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Rozakis, Saviuk and Colletta continue the Atom’s battle with the Calculator, although most of the story is spent in the past Ray Palmer escaped to in the Time Pool.

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He saves a young couple in a storm, who will one day become his parents.

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Returning, he stays small and out of sight, but tells Professor Hyatt what to do in order to defeat the Calculator.

But as with many Calculator stories, it seems finished, but continues next issue.

Action 522 – Superman vs the Clockwork Man, and Atom vs the Calculator

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Conway, Swan and Chiaramonte go retro with Action 522 (Aug. 81).

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A scientist creates an old-fashioned Clockwork Man, inspired by the tales of Burroughs and Baum.

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The mechanical man wants to help his chronically late creator, and so speeds everyone up.  It takes Clark a surprisingly long time to notice that everyone around him is moving at super-speed.

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The Clockwork Man is simply too determined to “help,” and really capable of reason, so Superman has to trash it.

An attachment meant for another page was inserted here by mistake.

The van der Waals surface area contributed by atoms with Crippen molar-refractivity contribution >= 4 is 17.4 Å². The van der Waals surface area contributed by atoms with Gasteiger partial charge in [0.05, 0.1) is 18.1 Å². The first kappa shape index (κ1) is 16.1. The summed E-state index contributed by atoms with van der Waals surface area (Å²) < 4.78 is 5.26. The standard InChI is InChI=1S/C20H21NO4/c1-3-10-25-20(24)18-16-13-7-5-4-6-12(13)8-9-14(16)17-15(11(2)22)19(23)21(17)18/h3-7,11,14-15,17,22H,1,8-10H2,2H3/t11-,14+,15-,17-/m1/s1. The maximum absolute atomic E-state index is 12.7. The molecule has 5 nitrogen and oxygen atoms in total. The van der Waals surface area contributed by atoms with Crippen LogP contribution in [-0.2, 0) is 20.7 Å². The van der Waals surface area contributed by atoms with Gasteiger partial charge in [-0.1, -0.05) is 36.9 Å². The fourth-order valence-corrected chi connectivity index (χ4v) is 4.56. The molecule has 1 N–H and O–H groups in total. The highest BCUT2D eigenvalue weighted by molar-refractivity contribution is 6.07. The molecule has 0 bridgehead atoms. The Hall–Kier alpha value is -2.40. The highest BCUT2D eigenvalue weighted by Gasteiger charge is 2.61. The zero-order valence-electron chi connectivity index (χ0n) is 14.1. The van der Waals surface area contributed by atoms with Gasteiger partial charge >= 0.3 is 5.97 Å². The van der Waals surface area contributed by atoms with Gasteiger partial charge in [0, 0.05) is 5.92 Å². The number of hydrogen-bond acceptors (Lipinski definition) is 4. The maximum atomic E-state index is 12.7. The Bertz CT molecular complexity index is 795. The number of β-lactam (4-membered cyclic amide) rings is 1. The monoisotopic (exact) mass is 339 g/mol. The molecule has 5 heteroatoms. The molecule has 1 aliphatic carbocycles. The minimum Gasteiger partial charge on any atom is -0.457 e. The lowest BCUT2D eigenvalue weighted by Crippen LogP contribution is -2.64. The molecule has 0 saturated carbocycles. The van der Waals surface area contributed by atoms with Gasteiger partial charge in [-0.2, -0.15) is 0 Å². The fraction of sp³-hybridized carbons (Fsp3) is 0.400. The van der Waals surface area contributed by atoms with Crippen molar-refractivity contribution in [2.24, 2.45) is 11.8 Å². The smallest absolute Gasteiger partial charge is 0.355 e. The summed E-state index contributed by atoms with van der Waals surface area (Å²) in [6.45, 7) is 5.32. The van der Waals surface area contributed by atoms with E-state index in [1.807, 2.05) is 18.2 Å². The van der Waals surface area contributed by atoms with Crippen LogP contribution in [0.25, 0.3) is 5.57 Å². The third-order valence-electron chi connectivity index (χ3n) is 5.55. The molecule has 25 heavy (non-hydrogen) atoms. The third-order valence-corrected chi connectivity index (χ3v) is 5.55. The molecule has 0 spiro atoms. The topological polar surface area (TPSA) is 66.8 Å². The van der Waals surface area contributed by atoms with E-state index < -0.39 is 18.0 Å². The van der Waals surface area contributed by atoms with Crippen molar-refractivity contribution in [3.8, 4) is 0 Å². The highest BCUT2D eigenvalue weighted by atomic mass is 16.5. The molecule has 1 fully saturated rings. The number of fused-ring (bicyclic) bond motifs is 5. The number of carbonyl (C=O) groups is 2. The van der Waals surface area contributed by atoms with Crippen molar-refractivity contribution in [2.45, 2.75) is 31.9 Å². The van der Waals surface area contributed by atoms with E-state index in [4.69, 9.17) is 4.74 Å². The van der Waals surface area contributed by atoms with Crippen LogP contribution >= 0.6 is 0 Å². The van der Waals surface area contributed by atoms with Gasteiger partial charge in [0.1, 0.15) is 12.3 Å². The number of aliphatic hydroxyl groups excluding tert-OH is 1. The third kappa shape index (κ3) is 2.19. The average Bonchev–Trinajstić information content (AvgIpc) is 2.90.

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The Calculator returns to fight the Atom, the first foe he faced, in this story by Rozakis, Saviuk and Colletta.  It’s the first time the villain had appeared since his introductory arc in Detective Comics in 1978, and those stories are recapped at the start of this tale.

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Calculator’s immunity to any hero who had previously beat him holds true in this story, and I was glad that the Atom did not try turning into Ray Palmer, which he had tried and failed in Detective.  This time around, he tries increasingly indirect attacks, but with no success.

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But the Calculator attacked while he was at Professor Hyatt’s, and the Atom makes his escape by diving into the Time Pool.

The story continues next issue.

Action 515 – Vandal Savage, Emperor of the World, and the Atom trades powers with the Atom